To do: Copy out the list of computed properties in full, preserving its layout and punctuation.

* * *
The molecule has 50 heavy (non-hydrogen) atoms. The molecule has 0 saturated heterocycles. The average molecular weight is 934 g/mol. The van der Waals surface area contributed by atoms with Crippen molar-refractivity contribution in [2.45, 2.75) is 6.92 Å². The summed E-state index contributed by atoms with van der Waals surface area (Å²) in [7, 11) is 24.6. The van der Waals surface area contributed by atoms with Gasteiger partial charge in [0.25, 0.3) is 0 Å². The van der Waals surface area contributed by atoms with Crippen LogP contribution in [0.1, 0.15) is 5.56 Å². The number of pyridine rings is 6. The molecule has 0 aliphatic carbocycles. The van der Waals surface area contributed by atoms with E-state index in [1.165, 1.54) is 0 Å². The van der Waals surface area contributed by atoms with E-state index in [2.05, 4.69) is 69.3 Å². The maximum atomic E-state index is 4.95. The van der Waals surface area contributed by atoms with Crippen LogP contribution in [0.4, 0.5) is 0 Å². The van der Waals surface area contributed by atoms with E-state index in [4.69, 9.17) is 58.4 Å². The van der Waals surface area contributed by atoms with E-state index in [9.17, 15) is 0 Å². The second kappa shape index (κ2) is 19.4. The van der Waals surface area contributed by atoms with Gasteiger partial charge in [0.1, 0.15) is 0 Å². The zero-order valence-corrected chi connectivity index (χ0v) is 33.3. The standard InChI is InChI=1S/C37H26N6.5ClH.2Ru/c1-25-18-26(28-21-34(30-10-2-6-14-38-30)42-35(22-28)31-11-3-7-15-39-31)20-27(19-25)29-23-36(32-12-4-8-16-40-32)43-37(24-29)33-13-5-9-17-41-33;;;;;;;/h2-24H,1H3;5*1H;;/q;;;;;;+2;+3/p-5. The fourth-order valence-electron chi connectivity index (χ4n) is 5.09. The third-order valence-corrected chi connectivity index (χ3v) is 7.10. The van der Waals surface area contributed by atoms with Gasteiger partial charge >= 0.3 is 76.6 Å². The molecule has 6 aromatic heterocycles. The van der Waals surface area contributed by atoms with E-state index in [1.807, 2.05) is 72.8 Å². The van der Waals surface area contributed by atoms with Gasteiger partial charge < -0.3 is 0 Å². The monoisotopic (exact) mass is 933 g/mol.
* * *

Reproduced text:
The molecule has 50 heavy (non-hydrogen) atoms. The molecule has 0 saturated heterocycles. The average molecular weight is 934 g/mol. The van der Waals surface area contributed by atoms with Crippen molar-refractivity contribution in [2.45, 2.75) is 6.92 Å². The summed E-state index contributed by atoms with van der Waals surface area (Å²) in [7, 11) is 24.6. The van der Waals surface area contributed by atoms with Gasteiger partial charge in [0.25, 0.3) is 0 Å². The van der Waals surface area contributed by atoms with Crippen LogP contribution in [0.1, 0.15) is 5.56 Å². The number of pyridine rings is 6. The molecule has 0 aliphatic carbocycles. The van der Waals surface area contributed by atoms with E-state index in [1.165, 1.54) is 0 Å². The van der Waals surface area contributed by atoms with E-state index in [2.05, 4.69) is 69.3 Å². The maximum atomic E-state index is 4.95. The van der Waals surface area contributed by atoms with Crippen LogP contribution in [0.4, 0.5) is 0 Å². The van der Waals surface area contributed by atoms with E-state index in [4.69, 9.17) is 58.4 Å². The van der Waals surface area contributed by atoms with E-state index in [9.17, 15) is 0 Å². The second kappa shape index (κ2) is 19.4. The van der Waals surface area contributed by atoms with Gasteiger partial charge in [0.1, 0.15) is 0 Å². The zero-order valence-corrected chi connectivity index (χ0v) is 33.3. The standard InChI is InChI=1S/C37H26N6.5ClH.2Ru/c1-25-18-26(28-21-34(30-10-2-6-14-38-30)42-35(22-28)31-11-3-7-15-39-31)20-27(19-25)29-23-36(32-12-4-8-16-40-32)43-37(24-29)33-13-5-9-17-41-33;;;;;;;/h2-24H,1H3;5*1H;;/q;;;;;;+2;+3/p-5. The fourth-order valence-electron chi connectivity index (χ4n) is 5.09. The third-order valence-corrected chi connectivity index (χ3v) is 7.10. The van der Waals surface area contributed by atoms with Gasteiger partial charge >= 0.3 is 76.6 Å². The molecule has 6 aromatic heterocycles. The van der Waals surface area contributed by atoms with E-state index in [1.807, 2.05) is 72.8 Å². The van der Waals surface area contributed by atoms with Gasteiger partial charge < -0.3 is 0 Å². The monoisotopic (exact) mass is 933 g/mol.